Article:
Do you back up your data? Nearly half of small businesses have learned the hard way why regular data backups are crucial, yet many still fail to backup critical data, or they cut corners to save a buck and find out it can be much more expensive to be cheap.
Carbonite--a provider of online backup services for consumers and SMBs--recently conducted a survey of 125 small businesses with between two and 20 employees to learn more about their data backup and disaster recovery plans. The survey found that nearly half have experienced a data loss incident.
That figure--48 percent to be exact--represents a fairly sharp jump from a similar survey conducted only four months earlier that found only 42 percent had lost data. According to the Carbonite study, the top causes of data loss for the SMBs surveyed were hardware/software failure (54 percent), accidental deletion (54 percent), malware (33 percent), and theft (10 percent).
Those figures are not all that startling. Computers are imperfect, humans are less perfect, malware exists, and theft happens. Essentially, losing data is more a matter of "when" than "if", and that is why it is critical to have an adequate backup solution in place to minimize the impact.
The Carbonite survey reveals that 31 percent of SMB consider backing up data to be a tedious chore that takes away from the more important tasks of actually running the business day to day. Those that do backup data on a regular basis seem to focus on local removable media for storage--the most common methods mentioned were external hard drives (41 percent), CDs or DVDs (36 percent), and USB/flash memory sticks (36 percent).
For the math majors out there, you are correct that this exceeds 100 percent. I can only assume that SMBs were allowed to choose more than one, and that some SMBs rely on more than one of these technologies at the same time.
The real problem with these solutions is that they are not sufficient for many types of disasters that may occur. Admittedly, storing a recent backup on an external USB drive will do the trick in the case of hardware/software failure, accidental deletion, malware, or theft--but in the event of a fire, flood, or some other catastrophic event the backup data would be destroyed along with the original data.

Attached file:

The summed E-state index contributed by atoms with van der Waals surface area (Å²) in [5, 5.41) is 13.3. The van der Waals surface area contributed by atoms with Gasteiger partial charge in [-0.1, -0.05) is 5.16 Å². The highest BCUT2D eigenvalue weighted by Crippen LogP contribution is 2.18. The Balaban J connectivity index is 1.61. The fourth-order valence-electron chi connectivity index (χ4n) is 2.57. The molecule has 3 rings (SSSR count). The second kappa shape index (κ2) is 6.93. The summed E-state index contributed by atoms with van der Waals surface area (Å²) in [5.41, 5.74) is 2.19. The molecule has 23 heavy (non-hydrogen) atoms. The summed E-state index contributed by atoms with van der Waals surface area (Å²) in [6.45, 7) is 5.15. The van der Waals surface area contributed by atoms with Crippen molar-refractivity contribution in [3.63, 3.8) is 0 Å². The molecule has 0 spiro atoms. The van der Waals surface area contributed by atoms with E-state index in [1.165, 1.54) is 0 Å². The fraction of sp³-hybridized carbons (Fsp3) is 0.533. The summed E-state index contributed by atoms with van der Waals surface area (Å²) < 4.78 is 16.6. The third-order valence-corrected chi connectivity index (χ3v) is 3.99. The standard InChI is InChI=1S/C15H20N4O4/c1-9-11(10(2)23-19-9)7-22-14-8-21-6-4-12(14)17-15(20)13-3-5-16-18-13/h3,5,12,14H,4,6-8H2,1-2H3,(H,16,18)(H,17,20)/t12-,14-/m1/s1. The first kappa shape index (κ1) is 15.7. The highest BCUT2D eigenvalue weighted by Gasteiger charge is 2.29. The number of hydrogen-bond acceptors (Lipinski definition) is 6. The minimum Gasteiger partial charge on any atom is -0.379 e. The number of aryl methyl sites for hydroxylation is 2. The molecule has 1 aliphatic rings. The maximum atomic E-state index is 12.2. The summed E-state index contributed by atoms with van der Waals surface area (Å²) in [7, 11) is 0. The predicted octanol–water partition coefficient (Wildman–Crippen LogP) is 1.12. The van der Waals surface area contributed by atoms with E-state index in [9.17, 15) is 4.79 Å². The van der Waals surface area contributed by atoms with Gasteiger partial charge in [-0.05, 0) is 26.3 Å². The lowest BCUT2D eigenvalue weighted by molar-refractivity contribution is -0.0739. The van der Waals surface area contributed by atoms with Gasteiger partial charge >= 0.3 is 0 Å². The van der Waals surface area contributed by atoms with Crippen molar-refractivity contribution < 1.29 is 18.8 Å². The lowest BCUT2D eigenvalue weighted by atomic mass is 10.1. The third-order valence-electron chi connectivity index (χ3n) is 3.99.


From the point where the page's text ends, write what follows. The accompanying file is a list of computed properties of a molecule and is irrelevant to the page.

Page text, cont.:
Using removable media for more frequent backups, or backups stored on site is fine up to a point. Although, it should be encrypted or protected in some way or the backup data could be stolen and end up being the data loss incident instead of the solution for one. But, critical data should be backed up online, or at least offsite, to ensure its survival in the event of a catastrophe.
Carbonite says, "While many SMBs recognize that online backup solutions offer significant advantages over traditional physical-device backups--such as being automatic, continuous, offsite and requiring no extra equipment--the research indicates that those who do not backup to the cloud cited cost as the number one factor in their decision."
Cost is relative, though. Paying a monthly or annual fee for an online backup service seems more expensive than just burning a DVD at face value, but it's all worth it when the office is destroyed by a tornado and the DVDs are scratched and cracked in half, and you can just set up a new computer somewhere else and restore your data from the Web.
Peter Lamson, general manager of small business for Carbonite, explains, "Too many online backup providers have priced online backup at a level that is simply not appropriate for the way SMBs budget."
Carbonite offers a flat-rate solution for SMBs that is certainly more expensive than buying equivalent storage space on external hard drives, but comes with that additional peace of mind. For $229 per year, SMB customers can back up as much as 250GB of data from an unlimited number of computers. Carbonite also offers a plan with 500GB of storage for both PCs and servers for $599 per year.